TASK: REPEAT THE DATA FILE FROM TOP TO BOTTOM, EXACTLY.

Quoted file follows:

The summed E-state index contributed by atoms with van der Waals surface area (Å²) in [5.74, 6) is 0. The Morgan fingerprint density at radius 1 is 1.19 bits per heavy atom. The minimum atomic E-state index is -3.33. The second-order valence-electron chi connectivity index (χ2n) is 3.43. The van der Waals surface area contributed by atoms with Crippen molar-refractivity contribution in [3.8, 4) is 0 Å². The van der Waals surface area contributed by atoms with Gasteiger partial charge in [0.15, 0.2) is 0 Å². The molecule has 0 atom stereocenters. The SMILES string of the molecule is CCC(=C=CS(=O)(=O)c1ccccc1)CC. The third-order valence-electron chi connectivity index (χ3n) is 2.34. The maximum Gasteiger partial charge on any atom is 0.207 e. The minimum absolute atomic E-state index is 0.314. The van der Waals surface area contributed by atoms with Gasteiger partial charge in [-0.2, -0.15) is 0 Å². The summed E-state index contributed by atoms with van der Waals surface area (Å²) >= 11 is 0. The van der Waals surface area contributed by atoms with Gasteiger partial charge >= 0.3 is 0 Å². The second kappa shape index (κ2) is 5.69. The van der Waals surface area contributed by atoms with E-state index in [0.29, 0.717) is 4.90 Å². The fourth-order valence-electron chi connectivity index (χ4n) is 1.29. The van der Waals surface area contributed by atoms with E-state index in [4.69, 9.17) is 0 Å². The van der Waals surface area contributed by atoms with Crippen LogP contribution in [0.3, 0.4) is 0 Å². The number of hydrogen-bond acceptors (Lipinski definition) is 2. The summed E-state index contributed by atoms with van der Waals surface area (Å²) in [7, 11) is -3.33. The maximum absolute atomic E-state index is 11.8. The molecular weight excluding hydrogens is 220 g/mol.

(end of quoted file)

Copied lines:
The summed E-state index contributed by atoms with van der Waals surface area (Å²) in [5.74, 6) is 0. The Morgan fingerprint density at radius 1 is 1.19 bits per heavy atom. The minimum atomic E-state index is -3.33. The second-order valence-electron chi connectivity index (χ2n) is 3.43. The van der Waals surface area contributed by atoms with Crippen molar-refractivity contribution in [3.8, 4) is 0 Å². The van der Waals surface area contributed by atoms with Gasteiger partial charge in [0.15, 0.2) is 0 Å². The molecule has 0 atom stereocenters. The SMILES string of the molecule is CCC(=C=CS(=O)(=O)c1ccccc1)CC. The third-order valence-electron chi connectivity index (χ3n) is 2.34. The maximum Gasteiger partial charge on any atom is 0.207 e. The minimum absolute atomic E-state index is 0.314. The van der Waals surface area contributed by atoms with Gasteiger partial charge in [-0.2, -0.15) is 0 Å². The summed E-state index contributed by atoms with van der Waals surface area (Å²) >= 11 is 0. The van der Waals surface area contributed by atoms with Gasteiger partial charge >= 0.3 is 0 Å². The second kappa shape index (κ2) is 5.69. The van der Waals surface area contributed by atoms with E-state index in [0.29, 0.717) is 4.90 Å². The fourth-order valence-electron chi connectivity index (χ4n) is 1.29. The van der Waals surface area contributed by atoms with E-state index in [4.69, 9.17) is 0 Å². The van der Waals surface area contributed by atoms with Crippen LogP contribution in [0.3, 0.4) is 0 Å². The number of hydrogen-bond acceptors (Lipinski definition) is 2. The summed E-state index contributed by atoms with van der Waals surface area (Å²) in [7, 11) is -3.33. The maximum absolute atomic E-state index is 11.8. The molecular weight excluding hydrogens is 220 g/mol.